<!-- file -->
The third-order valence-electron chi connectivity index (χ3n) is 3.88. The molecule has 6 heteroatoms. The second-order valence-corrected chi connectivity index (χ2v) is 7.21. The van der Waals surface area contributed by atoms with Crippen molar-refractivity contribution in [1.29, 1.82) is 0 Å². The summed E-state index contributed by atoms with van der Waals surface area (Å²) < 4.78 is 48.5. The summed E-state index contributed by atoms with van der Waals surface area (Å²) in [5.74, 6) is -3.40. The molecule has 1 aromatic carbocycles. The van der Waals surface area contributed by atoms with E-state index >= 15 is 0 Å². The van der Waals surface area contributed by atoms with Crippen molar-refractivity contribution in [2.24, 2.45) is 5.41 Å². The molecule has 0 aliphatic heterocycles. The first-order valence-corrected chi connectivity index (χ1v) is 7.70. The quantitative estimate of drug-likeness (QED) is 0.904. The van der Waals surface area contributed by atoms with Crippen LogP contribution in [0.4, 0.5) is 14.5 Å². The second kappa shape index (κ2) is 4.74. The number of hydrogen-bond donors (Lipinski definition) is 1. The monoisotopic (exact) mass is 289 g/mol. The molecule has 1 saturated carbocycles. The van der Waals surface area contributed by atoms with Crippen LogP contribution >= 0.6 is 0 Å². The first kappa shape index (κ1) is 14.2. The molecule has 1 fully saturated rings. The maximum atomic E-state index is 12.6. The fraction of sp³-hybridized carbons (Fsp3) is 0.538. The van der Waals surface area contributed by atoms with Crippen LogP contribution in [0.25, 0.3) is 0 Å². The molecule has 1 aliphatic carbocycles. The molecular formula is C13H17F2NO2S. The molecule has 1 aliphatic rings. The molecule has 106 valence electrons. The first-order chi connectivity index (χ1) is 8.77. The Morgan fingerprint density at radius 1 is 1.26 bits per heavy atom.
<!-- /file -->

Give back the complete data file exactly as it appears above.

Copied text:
The third-order valence-electron chi connectivity index (χ3n) is 3.88. The molecule has 6 heteroatoms. The second-order valence-corrected chi connectivity index (χ2v) is 7.21. The van der Waals surface area contributed by atoms with Crippen molar-refractivity contribution in [1.29, 1.82) is 0 Å². The summed E-state index contributed by atoms with van der Waals surface area (Å²) < 4.78 is 48.5. The summed E-state index contributed by atoms with van der Waals surface area (Å²) in [5.74, 6) is -3.40. The molecule has 1 aromatic carbocycles. The van der Waals surface area contributed by atoms with E-state index >= 15 is 0 Å². The van der Waals surface area contributed by atoms with Crippen molar-refractivity contribution in [2.24, 2.45) is 5.41 Å². The molecule has 0 aliphatic heterocycles. The first-order valence-corrected chi connectivity index (χ1v) is 7.70. The quantitative estimate of drug-likeness (QED) is 0.904. The van der Waals surface area contributed by atoms with Crippen LogP contribution in [0.4, 0.5) is 14.5 Å². The second kappa shape index (κ2) is 4.74. The number of hydrogen-bond donors (Lipinski definition) is 1. The monoisotopic (exact) mass is 289 g/mol. The molecule has 1 saturated carbocycles. The van der Waals surface area contributed by atoms with Crippen LogP contribution >= 0.6 is 0 Å². The first kappa shape index (κ1) is 14.2. The molecule has 1 fully saturated rings. The maximum atomic E-state index is 12.6. The fraction of sp³-hybridized carbons (Fsp3) is 0.538. The van der Waals surface area contributed by atoms with Crippen LogP contribution in [0.25, 0.3) is 0 Å². The molecule has 1 aliphatic carbocycles. The molecular formula is C13H17F2NO2S. The molecule has 1 aliphatic rings. The molecule has 106 valence electrons. The first-order chi connectivity index (χ1) is 8.77. The Morgan fingerprint density at radius 1 is 1.26 bits per heavy atom.